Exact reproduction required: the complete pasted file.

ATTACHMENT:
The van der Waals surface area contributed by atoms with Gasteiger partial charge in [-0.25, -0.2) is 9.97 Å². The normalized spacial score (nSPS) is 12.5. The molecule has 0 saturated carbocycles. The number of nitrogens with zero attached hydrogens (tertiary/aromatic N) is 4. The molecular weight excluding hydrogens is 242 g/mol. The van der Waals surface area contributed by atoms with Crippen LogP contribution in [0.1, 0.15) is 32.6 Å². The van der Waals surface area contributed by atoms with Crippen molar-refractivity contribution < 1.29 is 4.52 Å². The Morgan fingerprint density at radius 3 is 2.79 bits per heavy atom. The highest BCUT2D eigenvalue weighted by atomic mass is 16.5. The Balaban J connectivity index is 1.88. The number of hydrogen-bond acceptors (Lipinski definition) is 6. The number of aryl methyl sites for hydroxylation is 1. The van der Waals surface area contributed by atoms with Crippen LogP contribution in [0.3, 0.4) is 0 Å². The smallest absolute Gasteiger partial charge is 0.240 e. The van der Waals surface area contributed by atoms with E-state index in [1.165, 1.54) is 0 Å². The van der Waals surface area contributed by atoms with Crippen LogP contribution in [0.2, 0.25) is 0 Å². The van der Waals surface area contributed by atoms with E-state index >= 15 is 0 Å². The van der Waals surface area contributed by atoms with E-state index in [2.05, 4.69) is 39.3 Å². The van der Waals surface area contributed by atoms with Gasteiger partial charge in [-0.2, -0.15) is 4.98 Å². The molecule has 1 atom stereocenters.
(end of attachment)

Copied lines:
The van der Waals surface area contributed by atoms with Gasteiger partial charge in [-0.25, -0.2) is 9.97 Å². The normalized spacial score (nSPS) is 12.5. The molecule has 0 saturated carbocycles. The number of nitrogens with zero attached hydrogens (tertiary/aromatic N) is 4. The molecular weight excluding hydrogens is 242 g/mol. The van der Waals surface area contributed by atoms with Crippen LogP contribution in [0.1, 0.15) is 32.6 Å². The van der Waals surface area contributed by atoms with Crippen molar-refractivity contribution < 1.29 is 4.52 Å². The Morgan fingerprint density at radius 3 is 2.79 bits per heavy atom. The highest BCUT2D eigenvalue weighted by atomic mass is 16.5. The Balaban J connectivity index is 1.88. The number of hydrogen-bond acceptors (Lipinski definition) is 6. The number of aryl methyl sites for hydroxylation is 1. The van der Waals surface area contributed by atoms with Crippen LogP contribution in [0.3, 0.4) is 0 Å². The smallest absolute Gasteiger partial charge is 0.240 e. The van der Waals surface area contributed by atoms with E-state index in [1.165, 1.54) is 0 Å². The van der Waals surface area contributed by atoms with Crippen LogP contribution in [0.2, 0.25) is 0 Å². The van der Waals surface area contributed by atoms with E-state index >= 15 is 0 Å². The van der Waals surface area contributed by atoms with E-state index in [2.05, 4.69) is 39.3 Å². The van der Waals surface area contributed by atoms with Gasteiger partial charge in [-0.2, -0.15) is 4.98 Å². The molecule has 1 atom stereocenters.